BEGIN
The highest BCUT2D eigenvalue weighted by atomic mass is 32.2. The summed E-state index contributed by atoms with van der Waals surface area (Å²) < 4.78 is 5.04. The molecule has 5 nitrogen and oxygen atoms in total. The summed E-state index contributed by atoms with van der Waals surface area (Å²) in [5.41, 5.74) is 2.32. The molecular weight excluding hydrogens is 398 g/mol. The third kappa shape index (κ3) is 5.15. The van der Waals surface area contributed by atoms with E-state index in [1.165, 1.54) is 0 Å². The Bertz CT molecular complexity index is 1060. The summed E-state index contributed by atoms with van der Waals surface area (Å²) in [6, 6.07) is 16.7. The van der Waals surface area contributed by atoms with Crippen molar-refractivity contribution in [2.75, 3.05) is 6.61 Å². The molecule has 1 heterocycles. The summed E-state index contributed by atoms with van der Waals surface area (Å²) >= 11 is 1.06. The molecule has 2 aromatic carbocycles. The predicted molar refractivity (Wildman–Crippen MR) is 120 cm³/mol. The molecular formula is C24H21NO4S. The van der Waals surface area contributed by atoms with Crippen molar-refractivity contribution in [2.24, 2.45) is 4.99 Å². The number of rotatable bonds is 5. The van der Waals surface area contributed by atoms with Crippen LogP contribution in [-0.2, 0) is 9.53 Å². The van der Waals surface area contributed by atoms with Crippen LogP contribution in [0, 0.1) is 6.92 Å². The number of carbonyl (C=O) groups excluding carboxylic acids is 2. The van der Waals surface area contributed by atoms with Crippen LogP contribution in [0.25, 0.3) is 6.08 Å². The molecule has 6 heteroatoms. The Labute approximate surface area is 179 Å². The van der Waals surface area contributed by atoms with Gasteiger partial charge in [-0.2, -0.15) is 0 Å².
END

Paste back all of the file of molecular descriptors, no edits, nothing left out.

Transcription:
The highest BCUT2D eigenvalue weighted by atomic mass is 32.2. The summed E-state index contributed by atoms with van der Waals surface area (Å²) < 4.78 is 5.04. The molecule has 5 nitrogen and oxygen atoms in total. The summed E-state index contributed by atoms with van der Waals surface area (Å²) in [5.41, 5.74) is 2.32. The molecular weight excluding hydrogens is 398 g/mol. The third kappa shape index (κ3) is 5.15. The van der Waals surface area contributed by atoms with E-state index in [1.165, 1.54) is 0 Å². The Bertz CT molecular complexity index is 1060. The summed E-state index contributed by atoms with van der Waals surface area (Å²) in [6, 6.07) is 16.7. The van der Waals surface area contributed by atoms with Crippen molar-refractivity contribution in [2.75, 3.05) is 6.61 Å². The molecule has 1 heterocycles. The summed E-state index contributed by atoms with van der Waals surface area (Å²) >= 11 is 1.06. The molecule has 2 aromatic carbocycles. The predicted molar refractivity (Wildman–Crippen MR) is 120 cm³/mol. The molecular formula is C24H21NO4S. The van der Waals surface area contributed by atoms with Crippen molar-refractivity contribution in [2.24, 2.45) is 4.99 Å². The number of rotatable bonds is 5. The van der Waals surface area contributed by atoms with Crippen LogP contribution in [-0.2, 0) is 9.53 Å². The van der Waals surface area contributed by atoms with Crippen LogP contribution in [0, 0.1) is 6.92 Å². The number of carbonyl (C=O) groups excluding carboxylic acids is 2. The van der Waals surface area contributed by atoms with Crippen LogP contribution in [0.25, 0.3) is 6.08 Å². The molecule has 6 heteroatoms. The Labute approximate surface area is 179 Å². The van der Waals surface area contributed by atoms with Gasteiger partial charge in [-0.2, -0.15) is 0 Å².